Overheard at a recent training conference…
“I’d be more successful if I didn’t worry so much about needs assessment and just gave them good courses. The business is moving too fast for a big study The only ones complaining are the instructional design group”
It was a conversation between training managers. It’s only one conversation but you may be noticing, as I am, that that needs assessment efforts in companies are waning. Is there a trend here?
If so, it doesn’t jibe with this one from a 2000 research report called HRD Trends Worldwide (by Jack Phillips) that identified Needs Assessment and Evaluation at the #2 trend. From the book:
“Organizations are committing more resources in the form of both time and money towards needs assessment and analysis to ensure that training and development programs are necessary and are linked to business improvement”
So whats going on? Certainly the era of the large scale organization wide needs assessment is over. On its way out, it tried to get fast. In First things Fast: A Handbook of Performance Analysis, Allison Rossett proposed that we:
“…reduce the daunting size of the effort by carving the planning process into more manageable and iterative bite sizes: one swift targeted bite up front, and then subsequent mouthfuls of assessment for subsequent associated programs”
Now I’m not sure if even the “subsequent mouthfuls” are happening. The pressure to roll out programs yesterday and the shift to rapid learning design have taken a big bite out the time that was allocated for an assessment to link to business and performance needs (or decide that another approach altogether would be more effective). It begs the question– on what data ARE we basing the development of our learning programs?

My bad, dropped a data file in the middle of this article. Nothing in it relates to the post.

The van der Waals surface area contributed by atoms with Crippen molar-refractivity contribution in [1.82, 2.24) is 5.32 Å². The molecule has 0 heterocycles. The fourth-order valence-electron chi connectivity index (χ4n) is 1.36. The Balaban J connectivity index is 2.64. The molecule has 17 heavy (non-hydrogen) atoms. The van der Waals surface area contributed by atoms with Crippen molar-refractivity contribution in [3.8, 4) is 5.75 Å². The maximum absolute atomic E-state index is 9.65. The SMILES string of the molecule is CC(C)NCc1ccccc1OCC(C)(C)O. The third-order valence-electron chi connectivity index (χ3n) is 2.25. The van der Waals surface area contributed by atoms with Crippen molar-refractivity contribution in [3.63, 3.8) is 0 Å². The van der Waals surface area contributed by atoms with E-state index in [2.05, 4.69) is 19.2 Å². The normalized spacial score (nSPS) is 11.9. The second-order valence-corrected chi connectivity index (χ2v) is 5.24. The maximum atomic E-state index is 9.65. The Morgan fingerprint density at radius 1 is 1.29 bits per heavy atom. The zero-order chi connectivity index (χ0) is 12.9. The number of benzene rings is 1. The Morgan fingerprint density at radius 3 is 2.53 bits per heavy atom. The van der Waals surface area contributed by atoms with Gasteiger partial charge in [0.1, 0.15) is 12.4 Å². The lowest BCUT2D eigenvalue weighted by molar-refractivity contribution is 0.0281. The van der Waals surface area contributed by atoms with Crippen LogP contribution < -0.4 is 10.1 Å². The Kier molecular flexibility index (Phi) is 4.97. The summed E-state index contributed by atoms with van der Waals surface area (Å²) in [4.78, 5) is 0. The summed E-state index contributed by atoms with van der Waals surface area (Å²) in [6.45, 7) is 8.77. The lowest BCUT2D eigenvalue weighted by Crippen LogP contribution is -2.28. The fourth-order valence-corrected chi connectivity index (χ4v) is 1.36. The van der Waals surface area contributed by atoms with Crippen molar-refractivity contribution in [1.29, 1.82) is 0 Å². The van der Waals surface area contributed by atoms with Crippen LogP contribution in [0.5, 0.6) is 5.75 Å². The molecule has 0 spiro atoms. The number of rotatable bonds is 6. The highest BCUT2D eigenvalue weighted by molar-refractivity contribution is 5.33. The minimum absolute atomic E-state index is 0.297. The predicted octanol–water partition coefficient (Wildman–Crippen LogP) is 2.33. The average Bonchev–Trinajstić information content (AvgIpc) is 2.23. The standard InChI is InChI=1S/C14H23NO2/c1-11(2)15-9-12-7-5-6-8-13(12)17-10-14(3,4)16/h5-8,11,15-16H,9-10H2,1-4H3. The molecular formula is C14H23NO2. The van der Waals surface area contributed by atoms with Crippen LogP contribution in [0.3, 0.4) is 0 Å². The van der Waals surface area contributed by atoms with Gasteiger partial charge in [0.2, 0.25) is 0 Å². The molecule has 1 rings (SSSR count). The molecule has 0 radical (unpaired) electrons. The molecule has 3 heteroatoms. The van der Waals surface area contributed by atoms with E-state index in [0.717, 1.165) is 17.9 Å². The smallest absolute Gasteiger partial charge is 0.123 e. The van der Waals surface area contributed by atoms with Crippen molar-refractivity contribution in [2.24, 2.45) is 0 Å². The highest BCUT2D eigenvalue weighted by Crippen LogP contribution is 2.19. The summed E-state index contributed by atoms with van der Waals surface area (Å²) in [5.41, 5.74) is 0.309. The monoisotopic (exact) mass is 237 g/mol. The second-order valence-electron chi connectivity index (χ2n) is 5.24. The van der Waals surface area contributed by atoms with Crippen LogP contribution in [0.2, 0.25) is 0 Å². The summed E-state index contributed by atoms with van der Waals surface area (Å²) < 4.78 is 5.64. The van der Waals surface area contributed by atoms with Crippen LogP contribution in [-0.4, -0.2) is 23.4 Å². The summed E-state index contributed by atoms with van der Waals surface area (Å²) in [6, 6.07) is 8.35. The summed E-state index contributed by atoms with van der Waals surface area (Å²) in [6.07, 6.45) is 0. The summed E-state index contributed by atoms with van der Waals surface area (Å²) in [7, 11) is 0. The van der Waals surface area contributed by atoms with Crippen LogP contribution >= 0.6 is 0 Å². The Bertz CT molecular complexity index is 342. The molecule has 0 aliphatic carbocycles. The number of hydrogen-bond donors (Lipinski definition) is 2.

HCM systems are individualizing needs assessment
Perhaps the success of HCM systems (LMS, and Competency Management Systems) have reduced the need for the needs assessments of the past. The best of these systems individualize the needs assessment process by providing tools for employees to assess themselves (or their subordinates) against job based work standards to identify skill needs…which is really what the needs assessment was meant to do.
Needs assessment as business planning
Or maybe we have just gotten much better at identifying strategic learning needs during the planning process. Some learning functions are now very good at proactively partnering with their business line customers throughout the year to identify learning and performance needs that drive learning initiatives. Relationship Managers and internal Learning Consultants are serving this role. So what was once implemented as a “once in a while” big internal study has become integrated into the planning processes of the best learning functions.
Beware fast but futile
I don’t think these best practices are commonplace however. Those organizations that withdraw into simply providing learning programs quickly on demand, without the guidance of a needs analysis, may be seen as “responsive” in the short run, but in the end will struggle to add real value to their organizations.